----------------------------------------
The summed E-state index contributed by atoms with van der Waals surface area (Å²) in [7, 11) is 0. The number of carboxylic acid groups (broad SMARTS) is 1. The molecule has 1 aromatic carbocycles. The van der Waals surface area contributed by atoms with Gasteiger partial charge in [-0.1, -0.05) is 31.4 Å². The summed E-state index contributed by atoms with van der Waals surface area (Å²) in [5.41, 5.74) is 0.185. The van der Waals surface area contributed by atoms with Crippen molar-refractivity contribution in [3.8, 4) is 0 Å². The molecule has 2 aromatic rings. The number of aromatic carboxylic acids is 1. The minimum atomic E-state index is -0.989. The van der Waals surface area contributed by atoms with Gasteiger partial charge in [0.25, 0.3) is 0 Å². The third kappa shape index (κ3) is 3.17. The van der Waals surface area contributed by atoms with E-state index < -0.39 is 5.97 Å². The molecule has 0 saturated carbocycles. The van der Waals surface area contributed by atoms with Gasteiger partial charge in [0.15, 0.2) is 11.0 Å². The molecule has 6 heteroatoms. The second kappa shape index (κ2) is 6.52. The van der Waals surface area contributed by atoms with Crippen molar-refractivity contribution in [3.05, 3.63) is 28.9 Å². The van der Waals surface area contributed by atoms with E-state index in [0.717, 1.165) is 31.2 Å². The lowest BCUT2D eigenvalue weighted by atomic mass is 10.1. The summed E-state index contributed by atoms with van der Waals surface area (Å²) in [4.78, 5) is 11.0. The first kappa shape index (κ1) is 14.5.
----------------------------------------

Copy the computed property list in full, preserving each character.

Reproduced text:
The summed E-state index contributed by atoms with van der Waals surface area (Å²) in [7, 11) is 0. The number of carboxylic acid groups (broad SMARTS) is 1. The molecule has 1 aromatic carbocycles. The van der Waals surface area contributed by atoms with Gasteiger partial charge in [-0.1, -0.05) is 31.4 Å². The summed E-state index contributed by atoms with van der Waals surface area (Å²) in [5.41, 5.74) is 0.185. The van der Waals surface area contributed by atoms with Crippen molar-refractivity contribution in [3.8, 4) is 0 Å². The molecule has 2 aromatic rings. The number of aromatic carboxylic acids is 1. The minimum atomic E-state index is -0.989. The van der Waals surface area contributed by atoms with Gasteiger partial charge in [0.25, 0.3) is 0 Å². The third kappa shape index (κ3) is 3.17. The van der Waals surface area contributed by atoms with E-state index < -0.39 is 5.97 Å². The molecule has 0 saturated carbocycles. The van der Waals surface area contributed by atoms with Gasteiger partial charge in [0.15, 0.2) is 11.0 Å². The molecule has 6 heteroatoms. The second kappa shape index (κ2) is 6.52. The van der Waals surface area contributed by atoms with Crippen molar-refractivity contribution in [3.05, 3.63) is 28.9 Å². The van der Waals surface area contributed by atoms with E-state index in [0.717, 1.165) is 31.2 Å². The lowest BCUT2D eigenvalue weighted by atomic mass is 10.1. The summed E-state index contributed by atoms with van der Waals surface area (Å²) in [4.78, 5) is 11.0. The first kappa shape index (κ1) is 14.5.